Preeclampsia: Who's at Risk?
You may be more susceptible to preeclampsia if you have any of the following risk factors:
- This is your first pregnancy.
- You have a family history of preeclampsia.
- You had preeclampsia in a previous pregnancy (about 20 percent of women who developed preeclampsia after the 37th week of pregnancy, and up to 65 percent of those who developed it before the 29th week, develop it again).
- You have a personal history of high blood pressure, kidney disease, or certain thrombophilias (blood-clotting disorders).
- You are carrying multiples (twins or more).
- You are younger than 20 years, or over 35 years.
- You are African-American.
- You are overweight.
The Mystery of Preeclampsia
Unfortunately, the cause of preeclampsia is unknown, and there is no way to prevent it. However, a recent British study suggests that taking vitamins C and E throughout the second half of pregnancy may help. According to the research, high-risk women who took the vitamins reduced their chances of getting preeclampsia by about 75 percent. More studies are under way to see if this treatment is truly effective.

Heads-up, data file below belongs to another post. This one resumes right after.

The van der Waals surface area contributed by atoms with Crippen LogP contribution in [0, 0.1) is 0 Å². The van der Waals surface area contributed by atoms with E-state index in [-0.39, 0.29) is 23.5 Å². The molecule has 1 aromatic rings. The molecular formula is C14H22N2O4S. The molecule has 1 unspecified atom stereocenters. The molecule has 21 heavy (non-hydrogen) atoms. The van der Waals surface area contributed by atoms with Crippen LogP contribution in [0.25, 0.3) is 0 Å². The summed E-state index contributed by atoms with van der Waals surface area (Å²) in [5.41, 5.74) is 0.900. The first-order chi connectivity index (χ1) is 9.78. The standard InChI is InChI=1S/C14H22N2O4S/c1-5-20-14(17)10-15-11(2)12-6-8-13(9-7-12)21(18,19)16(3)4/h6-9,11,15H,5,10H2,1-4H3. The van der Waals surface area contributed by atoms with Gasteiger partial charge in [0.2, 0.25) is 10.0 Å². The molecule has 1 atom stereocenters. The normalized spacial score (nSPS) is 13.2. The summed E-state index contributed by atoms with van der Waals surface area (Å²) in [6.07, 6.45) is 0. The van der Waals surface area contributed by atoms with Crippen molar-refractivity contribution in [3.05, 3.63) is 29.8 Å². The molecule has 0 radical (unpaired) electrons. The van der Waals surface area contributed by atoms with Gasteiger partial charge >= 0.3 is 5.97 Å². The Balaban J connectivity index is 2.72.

Dr. Schwarz, obstetrical consultant to the March of Dimes, is past president of the American College of Obstetricians and Gynecologists. He is also the Vice Chairman for Clinical Services, Department of Obstetrics and Gynecology, Maimonides Medical Center and Emeritus Distinguished Service Professor of Obstetrics and Gynecology, SUNY Downstate Medical Center, both in Brooklyn.
Originally published in American Baby magazine, November 2005. Updated 2010
The information on this Web site is designed for educational purposes only. It is not intended to be a substitute for informed medical advice or care. You should not use this information to diagnose or treat any health problems or illnesses without consulting your pediatrician or family doctor. Please consult a doctor with any questions or concerns you might have regarding your or your child's condition.